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Simulation Training During Internal Medicine Residency

Effective communication and leadership are skills vital to running a high-quality cardiopulmonary resuscitation, but these aspects of physician’s behavior are rarely taught as part of conventional medical education. ACLS courses practically ignore the behavioral skills necessary to successfully manage these emergencies. Communication failure is the leading cause of inadvertent patient harm. The central factor in team performance is communication. Individual skills and knowledge are necessary, but not sufficient for successful team performance.


High-fidelity patient simulators promise to enhance the efficiency of learning in a safe environment, consistently allowing medical trainees to gain clinical experience without depending on chance encounters with real patients. In a general sense, it improves patient safety by allowing the residents to become better trained without putting patients at risk. The use of the Baystate Simulation Center and Goldberg Surgical Skills Lab offers an excellent alternative for systematic training and evaluation of residents’ skills in managing these critical events.


In our Medicine and Medicine-Pediatrics residency programs, we use human patient simulators to help teach leadership as well as organizational and practical skills in the “Code blue “setting. All second-year Medicine residents and second- and third-year Medicine-Pediatric residents function as code leaders for all of the main cardiac arrest scenarios in the Baystate Simulation Center. Through direct observation of resident performance in a created environment and by use of reinforcement we are able to change the residents’ behavior to be effective code leaders.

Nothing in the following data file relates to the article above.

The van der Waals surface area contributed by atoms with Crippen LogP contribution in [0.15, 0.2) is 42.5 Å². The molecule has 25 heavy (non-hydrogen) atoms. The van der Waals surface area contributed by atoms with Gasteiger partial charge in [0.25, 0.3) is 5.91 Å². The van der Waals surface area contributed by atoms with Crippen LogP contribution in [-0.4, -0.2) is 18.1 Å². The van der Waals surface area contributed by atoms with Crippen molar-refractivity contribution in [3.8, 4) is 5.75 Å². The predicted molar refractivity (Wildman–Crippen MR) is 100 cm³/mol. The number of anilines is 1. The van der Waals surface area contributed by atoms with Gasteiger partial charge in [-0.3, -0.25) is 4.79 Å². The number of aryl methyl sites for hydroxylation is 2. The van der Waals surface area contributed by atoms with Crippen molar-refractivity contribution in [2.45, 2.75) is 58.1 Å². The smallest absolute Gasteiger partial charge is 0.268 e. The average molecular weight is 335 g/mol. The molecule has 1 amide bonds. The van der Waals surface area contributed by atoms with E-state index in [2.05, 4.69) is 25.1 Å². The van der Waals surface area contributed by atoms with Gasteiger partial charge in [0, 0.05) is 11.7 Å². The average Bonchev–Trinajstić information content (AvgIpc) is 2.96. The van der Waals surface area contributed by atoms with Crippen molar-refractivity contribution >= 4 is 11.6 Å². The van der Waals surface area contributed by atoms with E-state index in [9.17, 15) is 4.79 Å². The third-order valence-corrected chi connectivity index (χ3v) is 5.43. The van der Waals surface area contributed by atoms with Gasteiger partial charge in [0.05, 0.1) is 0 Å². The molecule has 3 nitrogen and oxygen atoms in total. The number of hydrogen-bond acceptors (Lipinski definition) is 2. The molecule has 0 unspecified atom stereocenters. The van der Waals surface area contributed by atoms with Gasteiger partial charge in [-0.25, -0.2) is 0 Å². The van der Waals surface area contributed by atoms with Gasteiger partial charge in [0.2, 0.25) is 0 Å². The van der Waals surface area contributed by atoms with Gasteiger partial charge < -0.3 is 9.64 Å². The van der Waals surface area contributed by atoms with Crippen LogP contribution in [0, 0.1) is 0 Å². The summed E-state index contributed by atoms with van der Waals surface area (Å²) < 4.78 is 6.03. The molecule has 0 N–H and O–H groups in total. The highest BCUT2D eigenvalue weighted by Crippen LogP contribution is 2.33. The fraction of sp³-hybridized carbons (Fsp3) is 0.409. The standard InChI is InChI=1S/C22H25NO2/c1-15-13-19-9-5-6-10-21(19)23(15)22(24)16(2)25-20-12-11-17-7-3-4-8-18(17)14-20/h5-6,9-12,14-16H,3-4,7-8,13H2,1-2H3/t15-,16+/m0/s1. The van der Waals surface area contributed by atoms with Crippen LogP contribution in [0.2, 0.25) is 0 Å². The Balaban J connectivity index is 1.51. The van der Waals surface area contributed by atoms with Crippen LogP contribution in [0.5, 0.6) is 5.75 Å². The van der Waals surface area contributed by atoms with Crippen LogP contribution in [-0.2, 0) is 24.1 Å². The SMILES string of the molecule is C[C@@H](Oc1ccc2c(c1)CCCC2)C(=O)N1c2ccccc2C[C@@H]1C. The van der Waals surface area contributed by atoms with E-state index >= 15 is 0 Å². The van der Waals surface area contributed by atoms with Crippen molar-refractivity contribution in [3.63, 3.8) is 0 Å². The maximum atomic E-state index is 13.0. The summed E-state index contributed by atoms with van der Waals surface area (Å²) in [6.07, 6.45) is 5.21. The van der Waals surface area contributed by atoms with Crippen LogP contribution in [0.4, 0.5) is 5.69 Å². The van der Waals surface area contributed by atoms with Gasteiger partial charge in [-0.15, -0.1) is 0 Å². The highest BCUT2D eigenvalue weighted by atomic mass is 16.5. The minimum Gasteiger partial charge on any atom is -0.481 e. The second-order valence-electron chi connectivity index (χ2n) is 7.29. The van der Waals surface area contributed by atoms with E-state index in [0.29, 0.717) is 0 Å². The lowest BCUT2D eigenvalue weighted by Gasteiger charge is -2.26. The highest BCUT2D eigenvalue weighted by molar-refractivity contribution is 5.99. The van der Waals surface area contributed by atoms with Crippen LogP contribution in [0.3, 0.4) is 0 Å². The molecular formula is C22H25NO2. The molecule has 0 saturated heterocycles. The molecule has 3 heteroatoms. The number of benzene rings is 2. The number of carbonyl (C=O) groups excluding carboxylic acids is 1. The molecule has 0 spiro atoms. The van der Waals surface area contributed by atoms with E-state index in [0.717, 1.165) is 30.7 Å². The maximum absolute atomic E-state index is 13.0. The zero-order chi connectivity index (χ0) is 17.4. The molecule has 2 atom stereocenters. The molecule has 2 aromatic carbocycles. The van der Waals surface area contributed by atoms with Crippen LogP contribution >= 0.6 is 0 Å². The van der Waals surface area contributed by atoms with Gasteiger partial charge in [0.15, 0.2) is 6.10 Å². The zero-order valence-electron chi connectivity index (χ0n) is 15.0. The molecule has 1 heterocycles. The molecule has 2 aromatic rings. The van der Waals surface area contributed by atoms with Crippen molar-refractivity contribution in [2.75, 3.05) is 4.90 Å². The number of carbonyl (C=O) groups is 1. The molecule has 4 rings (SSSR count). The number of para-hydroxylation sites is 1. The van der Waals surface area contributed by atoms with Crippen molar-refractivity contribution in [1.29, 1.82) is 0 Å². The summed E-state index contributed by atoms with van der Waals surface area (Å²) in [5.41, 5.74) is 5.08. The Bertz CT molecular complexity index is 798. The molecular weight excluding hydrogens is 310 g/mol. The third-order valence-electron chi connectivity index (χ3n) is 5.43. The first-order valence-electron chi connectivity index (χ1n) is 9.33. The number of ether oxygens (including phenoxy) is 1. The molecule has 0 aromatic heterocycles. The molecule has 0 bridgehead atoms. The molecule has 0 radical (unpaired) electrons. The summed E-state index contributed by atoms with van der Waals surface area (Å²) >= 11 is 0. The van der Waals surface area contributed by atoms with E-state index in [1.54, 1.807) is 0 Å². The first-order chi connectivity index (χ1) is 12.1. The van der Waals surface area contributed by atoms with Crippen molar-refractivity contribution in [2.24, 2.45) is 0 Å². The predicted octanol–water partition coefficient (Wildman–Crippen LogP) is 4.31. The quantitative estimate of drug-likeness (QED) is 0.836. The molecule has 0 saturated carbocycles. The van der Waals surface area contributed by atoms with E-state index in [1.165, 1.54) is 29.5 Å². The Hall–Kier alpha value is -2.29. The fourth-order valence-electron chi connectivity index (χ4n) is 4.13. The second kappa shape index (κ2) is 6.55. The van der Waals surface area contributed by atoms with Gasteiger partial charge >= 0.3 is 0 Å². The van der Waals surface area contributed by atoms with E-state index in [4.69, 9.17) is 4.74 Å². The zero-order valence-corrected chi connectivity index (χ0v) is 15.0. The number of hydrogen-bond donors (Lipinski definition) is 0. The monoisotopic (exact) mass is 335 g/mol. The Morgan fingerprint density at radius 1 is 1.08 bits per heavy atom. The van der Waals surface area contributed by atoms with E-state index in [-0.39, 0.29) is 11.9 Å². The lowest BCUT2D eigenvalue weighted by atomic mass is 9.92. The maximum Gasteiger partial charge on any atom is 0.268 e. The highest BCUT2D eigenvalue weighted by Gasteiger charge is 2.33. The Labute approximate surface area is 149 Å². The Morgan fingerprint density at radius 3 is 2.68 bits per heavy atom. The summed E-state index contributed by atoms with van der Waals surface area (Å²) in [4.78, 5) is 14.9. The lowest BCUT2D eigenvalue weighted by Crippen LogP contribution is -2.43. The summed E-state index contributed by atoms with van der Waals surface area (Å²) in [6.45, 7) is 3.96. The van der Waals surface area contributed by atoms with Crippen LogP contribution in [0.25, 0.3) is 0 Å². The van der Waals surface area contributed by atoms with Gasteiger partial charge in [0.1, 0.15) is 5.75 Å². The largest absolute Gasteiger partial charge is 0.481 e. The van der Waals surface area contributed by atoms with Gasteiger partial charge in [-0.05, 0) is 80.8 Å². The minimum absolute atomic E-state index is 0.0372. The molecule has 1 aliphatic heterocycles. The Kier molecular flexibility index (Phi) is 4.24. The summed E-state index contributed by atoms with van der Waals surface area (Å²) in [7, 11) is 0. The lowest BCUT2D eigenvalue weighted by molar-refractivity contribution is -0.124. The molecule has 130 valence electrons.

With the goal of improving performance, we are teaching residents the principles of leadership and communication between team members in the simulation lab. We developed a protocol that corrects and increase the skills and comfort level of residents on a code team, with particular attention to the team leader. By evaluating these behavioral skills it became possible to identify areas of strength and weakness, and also target the teaching of an individual for his/her specific needs.


Using human patient simulators, we present cardiac arrest cases allowing for repetition in a low-risk, supportive learning environment. An attending physician and the simulation instructor evaluate the team leader through a standard evaluation and decide if the resident needs more practice sessions in the simulation center. Residents have the opportunity to schedule additional sessions until they feel confident and comfortable to be code leader.